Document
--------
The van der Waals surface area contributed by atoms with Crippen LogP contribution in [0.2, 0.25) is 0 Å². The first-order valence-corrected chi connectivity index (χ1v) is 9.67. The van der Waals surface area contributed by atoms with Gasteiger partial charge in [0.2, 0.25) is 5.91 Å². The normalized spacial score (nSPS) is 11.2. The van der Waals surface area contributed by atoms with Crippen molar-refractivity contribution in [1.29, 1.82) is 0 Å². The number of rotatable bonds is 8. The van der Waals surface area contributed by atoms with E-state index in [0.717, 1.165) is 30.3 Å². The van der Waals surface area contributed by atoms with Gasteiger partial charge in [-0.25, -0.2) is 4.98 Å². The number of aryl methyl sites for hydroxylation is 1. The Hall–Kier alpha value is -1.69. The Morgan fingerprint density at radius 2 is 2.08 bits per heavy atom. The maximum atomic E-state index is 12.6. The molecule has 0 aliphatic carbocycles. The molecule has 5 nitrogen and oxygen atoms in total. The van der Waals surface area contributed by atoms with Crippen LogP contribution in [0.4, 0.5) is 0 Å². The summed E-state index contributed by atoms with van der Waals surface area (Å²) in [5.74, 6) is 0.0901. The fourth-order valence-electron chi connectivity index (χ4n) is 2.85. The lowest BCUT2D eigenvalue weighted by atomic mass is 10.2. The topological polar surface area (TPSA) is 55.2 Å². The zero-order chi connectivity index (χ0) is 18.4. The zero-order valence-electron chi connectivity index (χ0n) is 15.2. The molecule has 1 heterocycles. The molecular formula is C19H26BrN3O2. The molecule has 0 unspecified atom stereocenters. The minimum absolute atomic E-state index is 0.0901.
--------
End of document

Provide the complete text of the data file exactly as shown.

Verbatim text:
The van der Waals surface area contributed by atoms with Crippen LogP contribution in [0.2, 0.25) is 0 Å². The first-order valence-corrected chi connectivity index (χ1v) is 9.67. The van der Waals surface area contributed by atoms with Gasteiger partial charge in [0.2, 0.25) is 5.91 Å². The normalized spacial score (nSPS) is 11.2. The van der Waals surface area contributed by atoms with Crippen molar-refractivity contribution in [1.29, 1.82) is 0 Å². The number of rotatable bonds is 8. The van der Waals surface area contributed by atoms with E-state index in [0.717, 1.165) is 30.3 Å². The van der Waals surface area contributed by atoms with Gasteiger partial charge in [-0.25, -0.2) is 4.98 Å². The number of aryl methyl sites for hydroxylation is 1. The Hall–Kier alpha value is -1.69. The Morgan fingerprint density at radius 2 is 2.08 bits per heavy atom. The maximum atomic E-state index is 12.6. The molecule has 0 aliphatic carbocycles. The molecule has 5 nitrogen and oxygen atoms in total. The van der Waals surface area contributed by atoms with Crippen LogP contribution in [0.4, 0.5) is 0 Å². The summed E-state index contributed by atoms with van der Waals surface area (Å²) in [5.74, 6) is 0.0901. The fourth-order valence-electron chi connectivity index (χ4n) is 2.85. The lowest BCUT2D eigenvalue weighted by atomic mass is 10.2. The topological polar surface area (TPSA) is 55.2 Å². The zero-order chi connectivity index (χ0) is 18.4. The zero-order valence-electron chi connectivity index (χ0n) is 15.2. The molecule has 1 heterocycles. The molecular formula is C19H26BrN3O2. The molecule has 0 unspecified atom stereocenters. The minimum absolute atomic E-state index is 0.0901.